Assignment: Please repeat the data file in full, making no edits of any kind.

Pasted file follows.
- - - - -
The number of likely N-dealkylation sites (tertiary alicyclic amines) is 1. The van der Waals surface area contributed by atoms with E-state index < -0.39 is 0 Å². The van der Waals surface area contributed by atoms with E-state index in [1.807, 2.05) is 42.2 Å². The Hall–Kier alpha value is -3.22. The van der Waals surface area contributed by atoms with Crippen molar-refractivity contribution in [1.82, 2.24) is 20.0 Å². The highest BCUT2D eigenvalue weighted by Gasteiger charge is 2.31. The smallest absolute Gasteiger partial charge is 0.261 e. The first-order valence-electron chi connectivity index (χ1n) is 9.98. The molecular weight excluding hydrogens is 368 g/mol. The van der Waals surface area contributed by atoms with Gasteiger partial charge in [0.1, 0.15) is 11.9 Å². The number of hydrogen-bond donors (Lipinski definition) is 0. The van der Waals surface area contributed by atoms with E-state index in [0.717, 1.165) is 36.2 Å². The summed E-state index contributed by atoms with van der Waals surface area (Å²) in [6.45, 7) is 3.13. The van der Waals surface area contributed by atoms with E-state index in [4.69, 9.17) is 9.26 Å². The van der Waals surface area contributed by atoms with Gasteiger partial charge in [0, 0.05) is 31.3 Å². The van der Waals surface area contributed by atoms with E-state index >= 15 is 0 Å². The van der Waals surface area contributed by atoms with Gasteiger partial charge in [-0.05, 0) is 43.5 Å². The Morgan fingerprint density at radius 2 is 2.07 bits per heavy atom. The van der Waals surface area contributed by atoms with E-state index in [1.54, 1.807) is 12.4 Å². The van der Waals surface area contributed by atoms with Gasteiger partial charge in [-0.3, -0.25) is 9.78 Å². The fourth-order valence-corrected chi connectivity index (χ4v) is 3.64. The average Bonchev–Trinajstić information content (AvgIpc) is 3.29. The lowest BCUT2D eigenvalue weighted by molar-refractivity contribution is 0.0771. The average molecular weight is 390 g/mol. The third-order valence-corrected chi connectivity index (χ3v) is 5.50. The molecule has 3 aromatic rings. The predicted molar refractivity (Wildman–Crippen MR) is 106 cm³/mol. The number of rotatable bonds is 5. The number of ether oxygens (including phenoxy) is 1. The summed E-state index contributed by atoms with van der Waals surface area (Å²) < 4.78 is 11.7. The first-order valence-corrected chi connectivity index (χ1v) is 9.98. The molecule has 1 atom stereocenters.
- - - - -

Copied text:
The number of likely N-dealkylation sites (tertiary alicyclic amines) is 1. The van der Waals surface area contributed by atoms with E-state index < -0.39 is 0 Å². The van der Waals surface area contributed by atoms with E-state index in [1.807, 2.05) is 42.2 Å². The Hall–Kier alpha value is -3.22. The van der Waals surface area contributed by atoms with Crippen molar-refractivity contribution in [1.82, 2.24) is 20.0 Å². The highest BCUT2D eigenvalue weighted by Gasteiger charge is 2.31. The smallest absolute Gasteiger partial charge is 0.261 e. The first-order valence-electron chi connectivity index (χ1n) is 9.98. The molecular weight excluding hydrogens is 368 g/mol. The van der Waals surface area contributed by atoms with Gasteiger partial charge in [0.1, 0.15) is 11.9 Å². The number of hydrogen-bond donors (Lipinski definition) is 0. The van der Waals surface area contributed by atoms with E-state index in [0.717, 1.165) is 36.2 Å². The summed E-state index contributed by atoms with van der Waals surface area (Å²) in [6.45, 7) is 3.13. The van der Waals surface area contributed by atoms with E-state index in [4.69, 9.17) is 9.26 Å². The van der Waals surface area contributed by atoms with Gasteiger partial charge in [0, 0.05) is 31.3 Å². The van der Waals surface area contributed by atoms with E-state index >= 15 is 0 Å². The van der Waals surface area contributed by atoms with Gasteiger partial charge in [-0.05, 0) is 43.5 Å². The Morgan fingerprint density at radius 2 is 2.07 bits per heavy atom. The van der Waals surface area contributed by atoms with E-state index in [1.54, 1.807) is 12.4 Å². The van der Waals surface area contributed by atoms with Gasteiger partial charge in [-0.3, -0.25) is 9.78 Å². The fourth-order valence-corrected chi connectivity index (χ4v) is 3.64. The average Bonchev–Trinajstić information content (AvgIpc) is 3.29. The lowest BCUT2D eigenvalue weighted by molar-refractivity contribution is 0.0771. The average molecular weight is 390 g/mol. The third-order valence-corrected chi connectivity index (χ3v) is 5.50. The molecule has 3 aromatic rings. The predicted molar refractivity (Wildman–Crippen MR) is 106 cm³/mol. The number of rotatable bonds is 5. The number of ether oxygens (including phenoxy) is 1. The summed E-state index contributed by atoms with van der Waals surface area (Å²) < 4.78 is 11.7. The first-order valence-corrected chi connectivity index (χ1v) is 9.98. The molecule has 1 atom stereocenters.